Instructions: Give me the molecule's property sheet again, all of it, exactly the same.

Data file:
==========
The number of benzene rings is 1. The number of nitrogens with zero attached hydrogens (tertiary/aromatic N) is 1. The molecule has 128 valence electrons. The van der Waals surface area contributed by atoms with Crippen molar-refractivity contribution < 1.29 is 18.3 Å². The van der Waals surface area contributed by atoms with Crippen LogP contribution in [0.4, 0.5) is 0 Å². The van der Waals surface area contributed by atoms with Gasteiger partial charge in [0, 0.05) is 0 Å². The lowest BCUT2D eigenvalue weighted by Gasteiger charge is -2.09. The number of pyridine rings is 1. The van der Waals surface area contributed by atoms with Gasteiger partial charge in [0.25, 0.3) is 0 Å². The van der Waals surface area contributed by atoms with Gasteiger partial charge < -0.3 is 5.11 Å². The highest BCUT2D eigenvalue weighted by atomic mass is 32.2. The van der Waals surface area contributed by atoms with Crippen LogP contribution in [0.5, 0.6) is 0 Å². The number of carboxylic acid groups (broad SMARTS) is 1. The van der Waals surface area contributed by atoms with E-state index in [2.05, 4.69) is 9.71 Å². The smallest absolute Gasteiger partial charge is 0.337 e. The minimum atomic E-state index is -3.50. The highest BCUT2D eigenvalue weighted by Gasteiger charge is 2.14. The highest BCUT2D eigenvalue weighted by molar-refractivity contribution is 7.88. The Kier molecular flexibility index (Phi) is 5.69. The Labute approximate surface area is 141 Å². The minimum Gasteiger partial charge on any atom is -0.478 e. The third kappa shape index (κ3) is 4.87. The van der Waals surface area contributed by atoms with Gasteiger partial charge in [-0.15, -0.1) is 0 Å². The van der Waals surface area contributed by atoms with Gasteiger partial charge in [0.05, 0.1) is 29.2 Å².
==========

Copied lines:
The number of benzene rings is 1. The number of nitrogens with zero attached hydrogens (tertiary/aromatic N) is 1. The molecule has 128 valence electrons. The van der Waals surface area contributed by atoms with Crippen molar-refractivity contribution < 1.29 is 18.3 Å². The van der Waals surface area contributed by atoms with Crippen LogP contribution in [0.4, 0.5) is 0 Å². The van der Waals surface area contributed by atoms with Gasteiger partial charge in [0, 0.05) is 0 Å². The lowest BCUT2D eigenvalue weighted by Gasteiger charge is -2.09. The number of pyridine rings is 1. The van der Waals surface area contributed by atoms with Gasteiger partial charge in [0.25, 0.3) is 0 Å². The van der Waals surface area contributed by atoms with Gasteiger partial charge < -0.3 is 5.11 Å². The highest BCUT2D eigenvalue weighted by atomic mass is 32.2. The van der Waals surface area contributed by atoms with Crippen LogP contribution in [0.5, 0.6) is 0 Å². The number of carboxylic acid groups (broad SMARTS) is 1. The van der Waals surface area contributed by atoms with E-state index in [2.05, 4.69) is 9.71 Å². The smallest absolute Gasteiger partial charge is 0.337 e. The minimum atomic E-state index is -3.50. The highest BCUT2D eigenvalue weighted by Gasteiger charge is 2.14. The highest BCUT2D eigenvalue weighted by molar-refractivity contribution is 7.88. The Kier molecular flexibility index (Phi) is 5.69. The Labute approximate surface area is 141 Å². The minimum Gasteiger partial charge on any atom is -0.478 e. The third kappa shape index (κ3) is 4.87. The van der Waals surface area contributed by atoms with Gasteiger partial charge in [-0.15, -0.1) is 0 Å². The van der Waals surface area contributed by atoms with Gasteiger partial charge in [0.05, 0.1) is 29.2 Å².